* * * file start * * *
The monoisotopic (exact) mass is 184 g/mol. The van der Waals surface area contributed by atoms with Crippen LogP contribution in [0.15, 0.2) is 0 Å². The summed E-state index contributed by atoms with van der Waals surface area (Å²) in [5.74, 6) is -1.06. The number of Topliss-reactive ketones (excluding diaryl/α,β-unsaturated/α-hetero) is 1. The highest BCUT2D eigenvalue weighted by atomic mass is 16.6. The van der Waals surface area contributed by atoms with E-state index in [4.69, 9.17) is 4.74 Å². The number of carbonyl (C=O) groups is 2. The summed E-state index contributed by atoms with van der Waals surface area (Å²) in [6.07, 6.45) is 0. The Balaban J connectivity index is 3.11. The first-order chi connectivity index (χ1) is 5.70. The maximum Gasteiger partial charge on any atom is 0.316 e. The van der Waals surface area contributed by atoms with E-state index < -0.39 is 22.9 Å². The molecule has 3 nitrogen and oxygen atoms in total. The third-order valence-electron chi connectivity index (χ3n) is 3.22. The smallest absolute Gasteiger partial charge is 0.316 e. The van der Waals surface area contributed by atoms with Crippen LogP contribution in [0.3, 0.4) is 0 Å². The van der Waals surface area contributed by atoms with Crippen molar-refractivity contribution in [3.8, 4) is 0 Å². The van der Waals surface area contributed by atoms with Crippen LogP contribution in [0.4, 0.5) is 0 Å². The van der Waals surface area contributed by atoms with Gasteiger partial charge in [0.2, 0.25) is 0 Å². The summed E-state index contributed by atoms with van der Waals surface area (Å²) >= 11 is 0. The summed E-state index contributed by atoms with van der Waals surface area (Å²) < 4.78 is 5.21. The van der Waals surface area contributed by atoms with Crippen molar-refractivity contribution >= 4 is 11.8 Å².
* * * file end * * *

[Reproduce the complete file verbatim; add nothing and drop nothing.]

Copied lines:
The monoisotopic (exact) mass is 184 g/mol. The van der Waals surface area contributed by atoms with Crippen LogP contribution in [0.15, 0.2) is 0 Å². The summed E-state index contributed by atoms with van der Waals surface area (Å²) in [5.74, 6) is -1.06. The number of Topliss-reactive ketones (excluding diaryl/α,β-unsaturated/α-hetero) is 1. The highest BCUT2D eigenvalue weighted by atomic mass is 16.6. The van der Waals surface area contributed by atoms with E-state index in [4.69, 9.17) is 4.74 Å². The number of carbonyl (C=O) groups is 2. The summed E-state index contributed by atoms with van der Waals surface area (Å²) in [6.07, 6.45) is 0. The Balaban J connectivity index is 3.11. The first-order chi connectivity index (χ1) is 5.70. The maximum Gasteiger partial charge on any atom is 0.316 e. The van der Waals surface area contributed by atoms with E-state index < -0.39 is 22.9 Å². The molecule has 3 nitrogen and oxygen atoms in total. The third-order valence-electron chi connectivity index (χ3n) is 3.22. The smallest absolute Gasteiger partial charge is 0.316 e. The van der Waals surface area contributed by atoms with Crippen LogP contribution in [0.3, 0.4) is 0 Å². The van der Waals surface area contributed by atoms with Crippen molar-refractivity contribution in [3.8, 4) is 0 Å². The van der Waals surface area contributed by atoms with Crippen LogP contribution in [0.4, 0.5) is 0 Å². The van der Waals surface area contributed by atoms with Gasteiger partial charge in [0.2, 0.25) is 0 Å². The summed E-state index contributed by atoms with van der Waals surface area (Å²) >= 11 is 0. The summed E-state index contributed by atoms with van der Waals surface area (Å²) < 4.78 is 5.21. The van der Waals surface area contributed by atoms with Crippen molar-refractivity contribution >= 4 is 11.8 Å².